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Setting Up Your Organizational System: Planner Edition

Updated: Feb 5

The beginning of a new school year is a transition which can come with a lot of nervous jitters in normal times—and this year is anything but normal. Whether you’re in person, fully remote, in a learning pod, or any other unique 2020 combination, getting and staying organized will be essential to conquering this school year. With a good system in place, acing your exams and assignments can be the main focus, instead of remembering when they’re due.

If you’re old-fashioned: BUY A PLANNER!! I cannot stress this enough. Use your planner to record due dates of short and long-term projects or tests, as well as daily assignments. At the end of each day, you should be able to glance at your planner and know exactly what assignments you need to do that night, and what else is coming up later in the week that you need to study or prepare for.

If you organize best on your device: Some students work better on their computer or tablet, which is now even easier in our digital COVID age. However, it’s just as important to stay organized even if you don’t prefer the pencil-and- paper method. Use the calendar function on your computer. Most platforms will allow you to color code events and set up automatic reminders. If you know that you tend to procrastinate or forget about assignments, have your device remind you with plenty of time to spare.

Either way:

  • If you have a syllabus, start the semester off by calendaring all the major deadlines for quizzes, test, midterms, and large projects or papers. You can always go back and edit them later, but having these dates in your calendar will allow you to prepare mentally for the flow of the semester.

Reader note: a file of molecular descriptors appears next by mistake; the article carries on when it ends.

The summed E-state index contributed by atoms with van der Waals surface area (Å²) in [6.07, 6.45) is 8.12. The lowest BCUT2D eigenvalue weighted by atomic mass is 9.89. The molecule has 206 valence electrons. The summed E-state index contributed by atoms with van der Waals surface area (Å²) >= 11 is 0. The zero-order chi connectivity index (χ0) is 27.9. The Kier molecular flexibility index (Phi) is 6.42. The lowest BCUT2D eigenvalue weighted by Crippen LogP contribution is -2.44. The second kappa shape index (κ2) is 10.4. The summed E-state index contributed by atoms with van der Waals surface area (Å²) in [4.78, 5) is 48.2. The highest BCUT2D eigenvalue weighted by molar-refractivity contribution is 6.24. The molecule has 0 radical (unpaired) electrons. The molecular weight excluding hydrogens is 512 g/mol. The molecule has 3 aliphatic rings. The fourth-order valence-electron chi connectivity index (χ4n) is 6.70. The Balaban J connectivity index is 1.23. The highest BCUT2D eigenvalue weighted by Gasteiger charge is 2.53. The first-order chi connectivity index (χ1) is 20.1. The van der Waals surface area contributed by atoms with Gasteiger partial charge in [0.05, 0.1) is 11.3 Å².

• If your teacher has not already created smaller deadlines (for example submitting an annotated bibliography for a project or a rough draft for an essay) consider creating these deadlines for yourself and putting them in your calendar.

  • If you’re feeling overwhelmed by the large list of assignments looming, chunk them out and make sure to prioritize. What are the things you absolutely must get done today, and what would make the load easier tomorrow if you got started on? You can also use your planner or calendar to set aside a given time for each subject or assignment, and make sure to take a quick, refreshing break in between.

  • Put some fun events in your calendar too! When you finally nail that huge exam you’ve been studying for, mark off some time to get ice cream with someone in your quarantine bubble. Stressed about a big homework load? Look at your calendar to remember that next week is a little less, and you have a fun family event or virtual call with friends to look forward to when you finish.

Sarah Tibbitts, a 2020 graduate of The Ohio State University, currently works as a

Social Justice Fellow at Stanford University’s Hillel.


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